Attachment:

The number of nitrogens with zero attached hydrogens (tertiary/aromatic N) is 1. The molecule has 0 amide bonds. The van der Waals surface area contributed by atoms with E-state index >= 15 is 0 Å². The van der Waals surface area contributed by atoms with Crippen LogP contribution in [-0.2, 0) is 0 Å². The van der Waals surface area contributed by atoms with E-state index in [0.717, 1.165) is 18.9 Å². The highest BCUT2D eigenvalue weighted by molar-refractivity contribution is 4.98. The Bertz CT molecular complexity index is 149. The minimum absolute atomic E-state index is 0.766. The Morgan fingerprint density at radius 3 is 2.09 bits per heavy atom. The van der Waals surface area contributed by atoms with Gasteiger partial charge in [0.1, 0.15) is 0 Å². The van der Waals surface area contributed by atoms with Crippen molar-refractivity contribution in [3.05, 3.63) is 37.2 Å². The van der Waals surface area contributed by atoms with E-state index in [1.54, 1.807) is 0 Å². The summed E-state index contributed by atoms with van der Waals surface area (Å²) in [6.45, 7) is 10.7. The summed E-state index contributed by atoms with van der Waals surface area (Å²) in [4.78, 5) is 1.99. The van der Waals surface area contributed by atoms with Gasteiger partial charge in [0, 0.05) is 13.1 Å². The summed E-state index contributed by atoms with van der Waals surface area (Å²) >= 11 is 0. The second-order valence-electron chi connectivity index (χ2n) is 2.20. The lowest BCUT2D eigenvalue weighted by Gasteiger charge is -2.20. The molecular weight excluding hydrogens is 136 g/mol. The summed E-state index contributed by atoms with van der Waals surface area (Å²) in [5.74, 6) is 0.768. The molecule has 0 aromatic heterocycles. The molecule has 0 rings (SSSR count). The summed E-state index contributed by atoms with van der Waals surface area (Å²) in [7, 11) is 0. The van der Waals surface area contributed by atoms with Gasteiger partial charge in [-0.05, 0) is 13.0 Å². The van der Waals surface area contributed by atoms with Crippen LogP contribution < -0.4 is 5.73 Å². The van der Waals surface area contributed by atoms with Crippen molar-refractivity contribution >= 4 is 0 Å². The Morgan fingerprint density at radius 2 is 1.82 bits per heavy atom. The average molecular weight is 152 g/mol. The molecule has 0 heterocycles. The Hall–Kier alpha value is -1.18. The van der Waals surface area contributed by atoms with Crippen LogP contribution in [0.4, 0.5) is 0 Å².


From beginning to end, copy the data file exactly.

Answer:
The number of nitrogens with zero attached hydrogens (tertiary/aromatic N) is 1. The molecule has 0 amide bonds. The van der Waals surface area contributed by atoms with E-state index >= 15 is 0 Å². The van der Waals surface area contributed by atoms with Crippen LogP contribution in [-0.2, 0) is 0 Å². The van der Waals surface area contributed by atoms with E-state index in [0.717, 1.165) is 18.9 Å². The highest BCUT2D eigenvalue weighted by molar-refractivity contribution is 4.98. The Bertz CT molecular complexity index is 149. The minimum absolute atomic E-state index is 0.766. The Morgan fingerprint density at radius 3 is 2.09 bits per heavy atom. The van der Waals surface area contributed by atoms with Gasteiger partial charge in [0.1, 0.15) is 0 Å². The van der Waals surface area contributed by atoms with Crippen molar-refractivity contribution in [3.05, 3.63) is 37.2 Å². The van der Waals surface area contributed by atoms with E-state index in [1.54, 1.807) is 0 Å². The summed E-state index contributed by atoms with van der Waals surface area (Å²) in [6.45, 7) is 10.7. The summed E-state index contributed by atoms with van der Waals surface area (Å²) in [4.78, 5) is 1.99. The van der Waals surface area contributed by atoms with Gasteiger partial charge in [0, 0.05) is 13.1 Å². The summed E-state index contributed by atoms with van der Waals surface area (Å²) >= 11 is 0. The second-order valence-electron chi connectivity index (χ2n) is 2.20. The lowest BCUT2D eigenvalue weighted by Gasteiger charge is -2.20. The molecular weight excluding hydrogens is 136 g/mol. The summed E-state index contributed by atoms with van der Waals surface area (Å²) in [5.74, 6) is 0.768. The molecule has 0 aromatic heterocycles. The molecule has 0 rings (SSSR count). The summed E-state index contributed by atoms with van der Waals surface area (Å²) in [7, 11) is 0. The van der Waals surface area contributed by atoms with Gasteiger partial charge in [-0.05, 0) is 13.0 Å². The van der Waals surface area contributed by atoms with Crippen LogP contribution < -0.4 is 5.73 Å². The van der Waals surface area contributed by atoms with Crippen molar-refractivity contribution >= 4 is 0 Å². The Morgan fingerprint density at radius 2 is 1.82 bits per heavy atom. The average molecular weight is 152 g/mol. The molecule has 0 heterocycles. The Hall–Kier alpha value is -1.18. The van der Waals surface area contributed by atoms with Crippen LogP contribution in [0.4, 0.5) is 0 Å².